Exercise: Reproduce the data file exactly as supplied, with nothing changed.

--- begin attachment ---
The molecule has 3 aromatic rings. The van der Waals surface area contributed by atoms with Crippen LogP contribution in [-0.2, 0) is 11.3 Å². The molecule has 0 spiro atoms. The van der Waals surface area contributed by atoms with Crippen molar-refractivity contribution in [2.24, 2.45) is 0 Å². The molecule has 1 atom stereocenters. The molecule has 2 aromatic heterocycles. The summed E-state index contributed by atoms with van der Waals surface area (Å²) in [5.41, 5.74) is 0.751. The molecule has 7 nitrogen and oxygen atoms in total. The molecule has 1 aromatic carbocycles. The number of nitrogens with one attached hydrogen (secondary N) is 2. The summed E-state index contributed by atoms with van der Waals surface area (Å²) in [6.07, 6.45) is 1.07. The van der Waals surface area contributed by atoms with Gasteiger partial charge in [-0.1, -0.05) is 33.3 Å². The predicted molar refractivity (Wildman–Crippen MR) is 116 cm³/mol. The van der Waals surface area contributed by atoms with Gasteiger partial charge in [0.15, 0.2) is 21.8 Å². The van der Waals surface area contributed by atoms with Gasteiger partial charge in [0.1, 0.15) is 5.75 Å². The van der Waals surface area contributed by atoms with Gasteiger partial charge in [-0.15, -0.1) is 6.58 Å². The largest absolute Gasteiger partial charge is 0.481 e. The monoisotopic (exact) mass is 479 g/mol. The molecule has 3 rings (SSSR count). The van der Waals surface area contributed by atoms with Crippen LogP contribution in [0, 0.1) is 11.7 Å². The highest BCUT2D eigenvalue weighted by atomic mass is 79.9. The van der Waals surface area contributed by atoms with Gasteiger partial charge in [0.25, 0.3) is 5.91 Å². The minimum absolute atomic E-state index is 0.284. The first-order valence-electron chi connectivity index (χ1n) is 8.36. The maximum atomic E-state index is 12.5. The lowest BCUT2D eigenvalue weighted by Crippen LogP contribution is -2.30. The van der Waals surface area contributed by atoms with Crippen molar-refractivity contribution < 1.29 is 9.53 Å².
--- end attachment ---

The molecule has 3 aromatic rings. The van der Waals surface area contributed by atoms with Crippen LogP contribution in [-0.2, 0) is 11.3 Å². The molecule has 0 spiro atoms. The van der Waals surface area contributed by atoms with Crippen molar-refractivity contribution in [2.24, 2.45) is 0 Å². The molecule has 1 atom stereocenters. The molecule has 2 aromatic heterocycles. The summed E-state index contributed by atoms with van der Waals surface area (Å²) in [5.41, 5.74) is 0.751. The molecule has 7 nitrogen and oxygen atoms in total. The molecule has 1 aromatic carbocycles. The number of nitrogens with one attached hydrogen (secondary N) is 2. The summed E-state index contributed by atoms with van der Waals surface area (Å²) in [6.07, 6.45) is 1.07. The van der Waals surface area contributed by atoms with Gasteiger partial charge in [-0.1, -0.05) is 33.3 Å². The predicted molar refractivity (Wildman–Crippen MR) is 116 cm³/mol. The van der Waals surface area contributed by atoms with Gasteiger partial charge in [0.15, 0.2) is 21.8 Å². The van der Waals surface area contributed by atoms with Gasteiger partial charge in [0.1, 0.15) is 5.75 Å². The van der Waals surface area contributed by atoms with Gasteiger partial charge in [-0.15, -0.1) is 6.58 Å². The largest absolute Gasteiger partial charge is 0.481 e. The monoisotopic (exact) mass is 479 g/mol. The molecule has 3 rings (SSSR count). The van der Waals surface area contributed by atoms with Crippen LogP contribution in [0, 0.1) is 11.7 Å². The highest BCUT2D eigenvalue weighted by atomic mass is 79.9. The van der Waals surface area contributed by atoms with Gasteiger partial charge in [0.25, 0.3) is 5.91 Å². The minimum absolute atomic E-state index is 0.284. The first-order valence-electron chi connectivity index (χ1n) is 8.36. The maximum atomic E-state index is 12.5. The lowest BCUT2D eigenvalue weighted by Crippen LogP contribution is -2.30. The van der Waals surface area contributed by atoms with Crippen molar-refractivity contribution < 1.29 is 9.53 Å².